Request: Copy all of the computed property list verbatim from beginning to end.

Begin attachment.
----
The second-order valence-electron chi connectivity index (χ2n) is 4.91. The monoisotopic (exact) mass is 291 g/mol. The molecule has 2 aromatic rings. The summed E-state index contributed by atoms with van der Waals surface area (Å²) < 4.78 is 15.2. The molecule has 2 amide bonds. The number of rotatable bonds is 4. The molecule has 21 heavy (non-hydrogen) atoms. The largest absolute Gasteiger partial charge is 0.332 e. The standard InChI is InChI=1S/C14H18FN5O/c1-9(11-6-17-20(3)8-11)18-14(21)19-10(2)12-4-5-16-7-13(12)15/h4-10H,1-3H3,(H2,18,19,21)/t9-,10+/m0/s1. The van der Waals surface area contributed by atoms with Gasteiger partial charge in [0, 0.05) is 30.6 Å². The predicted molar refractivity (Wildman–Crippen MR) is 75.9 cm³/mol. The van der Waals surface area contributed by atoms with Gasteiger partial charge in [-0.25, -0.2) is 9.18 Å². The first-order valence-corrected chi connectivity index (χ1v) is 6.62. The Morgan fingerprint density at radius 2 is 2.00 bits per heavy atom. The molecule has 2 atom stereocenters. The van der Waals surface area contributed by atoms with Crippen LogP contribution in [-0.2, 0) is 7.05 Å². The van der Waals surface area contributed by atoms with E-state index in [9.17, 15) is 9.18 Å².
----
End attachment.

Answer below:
The second-order valence-electron chi connectivity index (χ2n) is 4.91. The monoisotopic (exact) mass is 291 g/mol. The molecule has 2 aromatic rings. The summed E-state index contributed by atoms with van der Waals surface area (Å²) < 4.78 is 15.2. The molecule has 2 amide bonds. The number of rotatable bonds is 4. The molecule has 21 heavy (non-hydrogen) atoms. The largest absolute Gasteiger partial charge is 0.332 e. The standard InChI is InChI=1S/C14H18FN5O/c1-9(11-6-17-20(3)8-11)18-14(21)19-10(2)12-4-5-16-7-13(12)15/h4-10H,1-3H3,(H2,18,19,21)/t9-,10+/m0/s1. The van der Waals surface area contributed by atoms with Gasteiger partial charge in [0, 0.05) is 30.6 Å². The predicted molar refractivity (Wildman–Crippen MR) is 75.9 cm³/mol. The van der Waals surface area contributed by atoms with Gasteiger partial charge in [-0.25, -0.2) is 9.18 Å². The first-order valence-corrected chi connectivity index (χ1v) is 6.62. The Morgan fingerprint density at radius 2 is 2.00 bits per heavy atom. The molecule has 2 atom stereocenters. The van der Waals surface area contributed by atoms with Crippen LogP contribution in [-0.2, 0) is 7.05 Å². The van der Waals surface area contributed by atoms with E-state index in [9.17, 15) is 9.18 Å².